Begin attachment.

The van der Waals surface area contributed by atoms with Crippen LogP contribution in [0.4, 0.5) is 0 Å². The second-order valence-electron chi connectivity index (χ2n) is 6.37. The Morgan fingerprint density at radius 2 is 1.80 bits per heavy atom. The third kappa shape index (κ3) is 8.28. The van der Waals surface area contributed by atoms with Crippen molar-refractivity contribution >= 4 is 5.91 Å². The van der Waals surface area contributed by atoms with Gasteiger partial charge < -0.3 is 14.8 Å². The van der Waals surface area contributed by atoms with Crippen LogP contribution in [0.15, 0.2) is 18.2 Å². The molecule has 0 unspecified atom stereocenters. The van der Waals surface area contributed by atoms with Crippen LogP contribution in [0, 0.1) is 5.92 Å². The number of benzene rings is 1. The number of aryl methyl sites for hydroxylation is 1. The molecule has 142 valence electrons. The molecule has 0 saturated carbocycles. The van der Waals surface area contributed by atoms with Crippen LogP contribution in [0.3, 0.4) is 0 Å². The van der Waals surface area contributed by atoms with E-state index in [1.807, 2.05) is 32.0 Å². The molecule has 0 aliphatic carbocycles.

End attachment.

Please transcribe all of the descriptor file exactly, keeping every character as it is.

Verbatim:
The van der Waals surface area contributed by atoms with Crippen LogP contribution in [0.4, 0.5) is 0 Å². The second-order valence-electron chi connectivity index (χ2n) is 6.37. The Morgan fingerprint density at radius 2 is 1.80 bits per heavy atom. The third kappa shape index (κ3) is 8.28. The van der Waals surface area contributed by atoms with Crippen molar-refractivity contribution >= 4 is 5.91 Å². The van der Waals surface area contributed by atoms with Gasteiger partial charge < -0.3 is 14.8 Å². The van der Waals surface area contributed by atoms with Crippen LogP contribution in [0.15, 0.2) is 18.2 Å². The molecule has 0 unspecified atom stereocenters. The van der Waals surface area contributed by atoms with Crippen LogP contribution in [0, 0.1) is 5.92 Å². The number of benzene rings is 1. The number of aryl methyl sites for hydroxylation is 1. The molecule has 142 valence electrons. The molecule has 0 saturated carbocycles. The van der Waals surface area contributed by atoms with Crippen LogP contribution in [0.3, 0.4) is 0 Å². The van der Waals surface area contributed by atoms with E-state index in [1.807, 2.05) is 32.0 Å². The molecule has 0 aliphatic carbocycles.